FIG. 4A is a partially schematic, isometric illustration of an outboard portion of the wing 14 and the winglet 50 of the UAV 10 shown in FIG. 1. In this embodiment, the wing 14 includes a leading edge 52 (which can be swept), an outboard edge 54, and the tether capture device 18 positioned at the outboard edge 54. In other embodiments, each wing 14 can include a plurality of tether capture devices 18 located along the span of the wing 14 as will be discussed with respect to FIGS. 5A and 5B. In any of these embodiments, the tether capture device 18 can include a cleat 56 fixedly attached to the wing 14 that engages the tether 22 to securely attach tether 22 to the aircraft 10. The cleat 56 can include a cleat body 58, a cleat slot 60 positioned in the cleat body 58, and a gate or retainer 62 attached to the cleat body 58. As the UAV 10 flies toward the tether 22 (as indicated by arrow A), the tether 22 strikes the wing leading edge 52. Drag created by the suspended condition of the tether 22 from either the balloon 20, suspension arm 40 or tree branch 42 causes the UAV to yaw toward the tether 22, which then slides outboard along the leading edge 52 toward the tether capture device 18 (as indicated by arrow B). The tether 22 then passes into the cleat slot 60, which is sized to pinch the diameter of the tether 22, and is retained in the cleat slot 60 by the retainer 62, as described in greater detail below with reference to FIG. 4B. In other embodiments, the retainer 62 can be eliminated and the tether 22 can still be securely pinched in the cleat slot 60. As previously described, tension on the two ends of the tether from the suspension point link and the ground retention link urge the tether into the pinching cleat. If uneven tension is present in the two ends of the tether causing the tether to slide along its axis in the cleat slot, engagement of a capture node 36 as previously described will position the tether for engagement in the cleat slot.

If the UAV 10 is not properly aligned with the tether 22 during its approach, the tether 22 may strike the tether capture device 18 instead of the leading edge 52. In one embodiment, the cleat body 54 includes a cleat leading edge 64 which is swept aft so as to deflect the tether 22 away from the UAV 10. This can prevent fouling of the line 22 and can reduce the yawing moment imparted to the UAV 10, allowing the UAV 10 to recover from the missed capture and to return for another capture attempt.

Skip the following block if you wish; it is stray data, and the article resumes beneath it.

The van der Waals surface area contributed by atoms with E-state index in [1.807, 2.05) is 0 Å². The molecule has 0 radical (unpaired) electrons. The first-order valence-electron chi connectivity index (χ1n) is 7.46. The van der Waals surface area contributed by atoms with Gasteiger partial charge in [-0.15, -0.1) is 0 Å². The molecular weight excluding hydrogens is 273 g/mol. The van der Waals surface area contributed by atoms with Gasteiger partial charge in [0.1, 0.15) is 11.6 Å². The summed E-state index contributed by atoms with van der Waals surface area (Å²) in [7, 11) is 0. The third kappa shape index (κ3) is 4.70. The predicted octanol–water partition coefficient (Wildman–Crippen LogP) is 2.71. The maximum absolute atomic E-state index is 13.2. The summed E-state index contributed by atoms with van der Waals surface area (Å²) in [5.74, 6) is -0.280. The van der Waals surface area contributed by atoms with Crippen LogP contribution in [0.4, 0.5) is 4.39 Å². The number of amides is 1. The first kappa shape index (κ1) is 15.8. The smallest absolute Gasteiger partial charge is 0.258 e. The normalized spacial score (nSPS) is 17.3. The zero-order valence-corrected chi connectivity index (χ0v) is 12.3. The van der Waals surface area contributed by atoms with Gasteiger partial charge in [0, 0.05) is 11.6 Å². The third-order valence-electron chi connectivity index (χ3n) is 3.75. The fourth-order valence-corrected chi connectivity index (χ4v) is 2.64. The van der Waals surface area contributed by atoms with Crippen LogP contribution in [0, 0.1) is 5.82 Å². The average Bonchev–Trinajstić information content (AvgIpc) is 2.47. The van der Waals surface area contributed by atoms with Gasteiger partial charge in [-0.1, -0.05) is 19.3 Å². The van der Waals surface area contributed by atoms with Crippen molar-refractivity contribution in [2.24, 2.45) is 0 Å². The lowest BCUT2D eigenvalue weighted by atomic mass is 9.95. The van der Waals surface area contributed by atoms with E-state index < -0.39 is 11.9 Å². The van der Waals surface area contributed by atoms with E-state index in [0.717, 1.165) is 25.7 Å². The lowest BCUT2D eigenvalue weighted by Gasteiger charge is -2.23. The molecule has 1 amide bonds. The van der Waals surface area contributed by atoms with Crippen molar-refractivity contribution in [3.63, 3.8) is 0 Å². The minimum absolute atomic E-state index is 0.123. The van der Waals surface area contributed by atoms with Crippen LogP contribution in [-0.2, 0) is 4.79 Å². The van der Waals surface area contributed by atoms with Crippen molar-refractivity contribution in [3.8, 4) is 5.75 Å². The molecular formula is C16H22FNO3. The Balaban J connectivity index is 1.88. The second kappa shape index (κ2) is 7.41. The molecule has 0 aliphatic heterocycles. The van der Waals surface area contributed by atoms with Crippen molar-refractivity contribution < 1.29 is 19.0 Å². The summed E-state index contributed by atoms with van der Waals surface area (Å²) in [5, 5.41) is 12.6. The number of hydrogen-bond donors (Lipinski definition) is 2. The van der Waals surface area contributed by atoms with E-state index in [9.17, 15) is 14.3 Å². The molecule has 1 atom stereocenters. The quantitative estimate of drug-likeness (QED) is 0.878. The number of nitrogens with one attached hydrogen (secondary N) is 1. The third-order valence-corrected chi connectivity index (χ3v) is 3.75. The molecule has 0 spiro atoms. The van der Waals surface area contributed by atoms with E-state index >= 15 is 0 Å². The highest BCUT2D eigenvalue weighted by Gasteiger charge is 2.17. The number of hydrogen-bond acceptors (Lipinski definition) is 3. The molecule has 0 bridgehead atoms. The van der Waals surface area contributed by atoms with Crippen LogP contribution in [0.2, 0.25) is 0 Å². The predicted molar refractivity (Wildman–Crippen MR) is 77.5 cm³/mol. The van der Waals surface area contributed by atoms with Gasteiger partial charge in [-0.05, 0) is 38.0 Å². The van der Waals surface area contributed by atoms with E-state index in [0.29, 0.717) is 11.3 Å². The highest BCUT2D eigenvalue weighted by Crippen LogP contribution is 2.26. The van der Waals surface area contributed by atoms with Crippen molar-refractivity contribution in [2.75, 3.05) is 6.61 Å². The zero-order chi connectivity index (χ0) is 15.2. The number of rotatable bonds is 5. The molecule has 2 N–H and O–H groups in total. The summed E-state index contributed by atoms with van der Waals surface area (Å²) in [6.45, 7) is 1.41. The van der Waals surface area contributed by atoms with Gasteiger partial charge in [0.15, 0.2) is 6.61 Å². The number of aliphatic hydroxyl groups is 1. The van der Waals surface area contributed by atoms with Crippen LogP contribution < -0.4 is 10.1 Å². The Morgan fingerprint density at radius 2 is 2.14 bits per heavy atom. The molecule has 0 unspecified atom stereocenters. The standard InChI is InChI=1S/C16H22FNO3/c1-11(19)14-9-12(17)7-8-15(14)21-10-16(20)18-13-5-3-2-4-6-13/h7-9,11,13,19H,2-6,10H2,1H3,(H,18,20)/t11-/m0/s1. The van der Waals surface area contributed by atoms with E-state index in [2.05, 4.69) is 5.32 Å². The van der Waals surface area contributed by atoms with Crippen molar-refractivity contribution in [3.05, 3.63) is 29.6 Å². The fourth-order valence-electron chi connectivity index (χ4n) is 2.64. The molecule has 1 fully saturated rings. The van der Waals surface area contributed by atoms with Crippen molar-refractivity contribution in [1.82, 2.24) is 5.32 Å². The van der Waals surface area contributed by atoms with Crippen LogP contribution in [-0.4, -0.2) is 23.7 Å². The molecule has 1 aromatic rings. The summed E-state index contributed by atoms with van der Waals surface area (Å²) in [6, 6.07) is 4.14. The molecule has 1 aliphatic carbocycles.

FIG. 4B is an enlarged, isometric illustration of a portion of the wing 14 and the tether capture device 18 described above with reference to FIG. 4A. As described above with reference to FIG. 4A, the tether 22 travels outboard along the wing leading edge 52 to position the tether 22 at the cleat slot 60 of the tether capture device 18. In one aspect of this embodiment, the retainer 62 of the cleat 60 includes two or more closure arms (two are shown in FIG. 9B as a first closure arm 66 a and a second closure arm 66 b) that extend over the cleat slot 60. The retainer 62 is pivotally mounted to the cleat body 58 at a pivot joint 68, and is forced toward a closed position (shown in FIG. 4B) by a spring 70. As the tether 22 strikes the first closure arm 66 a from outside the cleat slot 60, the force on the first closure arm 66 a forces the retainer 62 to rotate about the pivot joint 68 (as indicated by arrow C) to an open position, allowing the tether 22 to move into the cleat slot 60. The tether 22 continues through the cleat slot 60, allowing the retainer 62 to begin closing as it passes the first closure arm 66 a. The tether 22 then strikes the second closure arm 66 b to force the retainer 62 back open again, and then travels further in the slot 60. In one aspect of this embodiment, the slot 60 (which can be tapered) has a width that is less than a diameter of the tether 22. Accordingly, the tether 22 can be pinched in the slot 60 as the tether 22 travels outboard and aft, securing the UAV 10 to the tether 22. The momentum of the UAV 10 relative to the tether 22 provides the impetus to securely engage the tether 22 with the tether capture device 18.